If you have searched the internet, read a voice message on your phone or adjusted travel plans to account for traffic, you have taken advantage of artificial intelligence. Such benefits may pale in comparison to more sophisticated applications on the horizon – think self-driving vehicles, a more efficient power grid, automated security systems. This panel of experts will consider the opportunities and potential threats posed by artificial intelligence and robotics. Speakers will offer perspectives from philosophy, computer science and communications while exploring our deepening reliance on automation driven by trends in these technologies.

Moderator:
Jacob Darwin Hamblin, professor of history and director of environmental arts and humanities at OSU

Panelists:

  • Finale Dochi-Velez
  • Joseph Orosco
  • Rebecca Hutchinson, assistant professor with a cross-disciplinary appointment in computer science and fisheries & wildlife at OSU
  • Joshua Reeves has a joint appointment in new media communications and speech communication at OSU

5:00 – 6:00 p.m. Keynote—Jacob Ward

The former editor-in-chief of Popular Science magazine, Jacob Ward is a science and technology television correspondent for CNN and Al Jazeera. He’s the host of a landmark four-hour series on the science of human decisions and bias, “Hacking Your Mind,” airing in 2019 on American public television, and writes for The New Yorker, Wired and Men’s Health. Ward’s 10-episode audible podcast, Complicated, racked up more than 20,000 subscribers per episode in 2017 with its discussion of humanity’s most difficult problems. Ward is writing a book about how artificial intelligence is poised to amplify humanity’s best and worst instincts and regularly speaks to audiences around the world about the future, including the latest innovations in science, medicine, energy and transportation.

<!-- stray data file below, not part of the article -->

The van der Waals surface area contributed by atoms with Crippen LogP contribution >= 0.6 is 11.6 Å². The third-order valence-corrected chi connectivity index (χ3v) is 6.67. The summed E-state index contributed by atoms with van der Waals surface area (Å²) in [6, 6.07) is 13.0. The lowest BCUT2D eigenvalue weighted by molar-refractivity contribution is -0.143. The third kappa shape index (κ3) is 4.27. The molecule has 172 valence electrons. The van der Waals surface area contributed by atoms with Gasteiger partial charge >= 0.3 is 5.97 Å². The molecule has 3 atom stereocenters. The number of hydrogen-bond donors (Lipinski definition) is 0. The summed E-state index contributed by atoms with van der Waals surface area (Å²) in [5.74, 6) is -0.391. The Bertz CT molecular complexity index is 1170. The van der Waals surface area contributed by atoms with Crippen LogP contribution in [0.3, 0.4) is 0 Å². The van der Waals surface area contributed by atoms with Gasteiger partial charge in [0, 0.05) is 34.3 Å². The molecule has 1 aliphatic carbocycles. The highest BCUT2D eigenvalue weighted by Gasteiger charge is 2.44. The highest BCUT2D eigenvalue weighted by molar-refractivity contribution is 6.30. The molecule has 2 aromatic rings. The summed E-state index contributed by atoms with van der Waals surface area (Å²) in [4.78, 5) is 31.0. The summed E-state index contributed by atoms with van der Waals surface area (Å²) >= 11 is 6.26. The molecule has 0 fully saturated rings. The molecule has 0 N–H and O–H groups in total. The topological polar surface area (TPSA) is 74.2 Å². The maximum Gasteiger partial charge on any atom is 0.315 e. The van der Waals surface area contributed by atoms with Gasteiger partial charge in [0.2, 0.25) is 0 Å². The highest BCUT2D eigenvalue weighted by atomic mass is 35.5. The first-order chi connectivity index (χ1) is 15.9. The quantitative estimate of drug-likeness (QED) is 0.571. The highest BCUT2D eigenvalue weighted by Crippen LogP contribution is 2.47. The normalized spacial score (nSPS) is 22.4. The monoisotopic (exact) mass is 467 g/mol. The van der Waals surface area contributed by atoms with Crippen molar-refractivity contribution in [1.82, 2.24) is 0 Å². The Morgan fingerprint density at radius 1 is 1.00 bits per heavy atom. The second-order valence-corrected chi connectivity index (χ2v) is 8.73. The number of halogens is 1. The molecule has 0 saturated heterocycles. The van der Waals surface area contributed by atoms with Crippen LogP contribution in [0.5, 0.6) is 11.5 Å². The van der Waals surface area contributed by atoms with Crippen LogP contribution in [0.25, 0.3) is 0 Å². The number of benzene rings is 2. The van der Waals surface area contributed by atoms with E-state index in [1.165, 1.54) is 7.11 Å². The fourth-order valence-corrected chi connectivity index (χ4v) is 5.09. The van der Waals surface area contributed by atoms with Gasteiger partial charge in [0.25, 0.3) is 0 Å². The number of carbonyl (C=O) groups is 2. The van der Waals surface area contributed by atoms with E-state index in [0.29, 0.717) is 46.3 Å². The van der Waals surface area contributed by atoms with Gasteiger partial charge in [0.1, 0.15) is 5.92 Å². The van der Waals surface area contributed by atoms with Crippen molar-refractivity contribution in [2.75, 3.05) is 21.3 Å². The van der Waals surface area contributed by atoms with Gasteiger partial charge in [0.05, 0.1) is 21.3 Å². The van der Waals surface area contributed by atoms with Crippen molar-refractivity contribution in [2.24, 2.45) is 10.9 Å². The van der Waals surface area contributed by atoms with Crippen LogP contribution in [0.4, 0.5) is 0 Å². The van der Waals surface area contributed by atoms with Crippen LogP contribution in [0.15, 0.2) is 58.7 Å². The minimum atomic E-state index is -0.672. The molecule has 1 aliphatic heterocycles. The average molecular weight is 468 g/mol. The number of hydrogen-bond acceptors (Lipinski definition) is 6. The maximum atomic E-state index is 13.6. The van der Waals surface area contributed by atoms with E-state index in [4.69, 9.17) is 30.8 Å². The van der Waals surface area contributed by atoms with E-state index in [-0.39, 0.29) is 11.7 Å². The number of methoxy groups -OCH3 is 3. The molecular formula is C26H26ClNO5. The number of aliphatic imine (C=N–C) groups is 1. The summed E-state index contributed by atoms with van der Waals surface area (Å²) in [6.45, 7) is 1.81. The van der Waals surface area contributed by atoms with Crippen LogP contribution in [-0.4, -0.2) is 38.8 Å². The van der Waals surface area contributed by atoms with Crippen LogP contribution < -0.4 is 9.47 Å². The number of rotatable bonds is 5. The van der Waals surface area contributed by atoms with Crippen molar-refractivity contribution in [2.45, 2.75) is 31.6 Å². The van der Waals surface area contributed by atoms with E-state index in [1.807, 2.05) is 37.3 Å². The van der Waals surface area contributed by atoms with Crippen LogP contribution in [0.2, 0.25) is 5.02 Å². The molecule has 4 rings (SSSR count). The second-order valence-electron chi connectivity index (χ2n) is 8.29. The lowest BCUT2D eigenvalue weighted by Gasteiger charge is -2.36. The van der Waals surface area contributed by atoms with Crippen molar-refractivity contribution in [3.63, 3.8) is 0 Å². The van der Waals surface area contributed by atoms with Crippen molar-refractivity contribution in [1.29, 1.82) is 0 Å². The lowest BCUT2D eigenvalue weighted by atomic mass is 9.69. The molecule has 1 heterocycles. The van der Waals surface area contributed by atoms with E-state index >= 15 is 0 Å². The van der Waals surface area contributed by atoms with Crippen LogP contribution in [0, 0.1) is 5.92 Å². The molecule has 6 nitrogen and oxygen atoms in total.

6:00 – 7:30 p.m. Innovation Fair & evening reception at the CH2M HILL Alumni Center

Champion

Scholars

Friends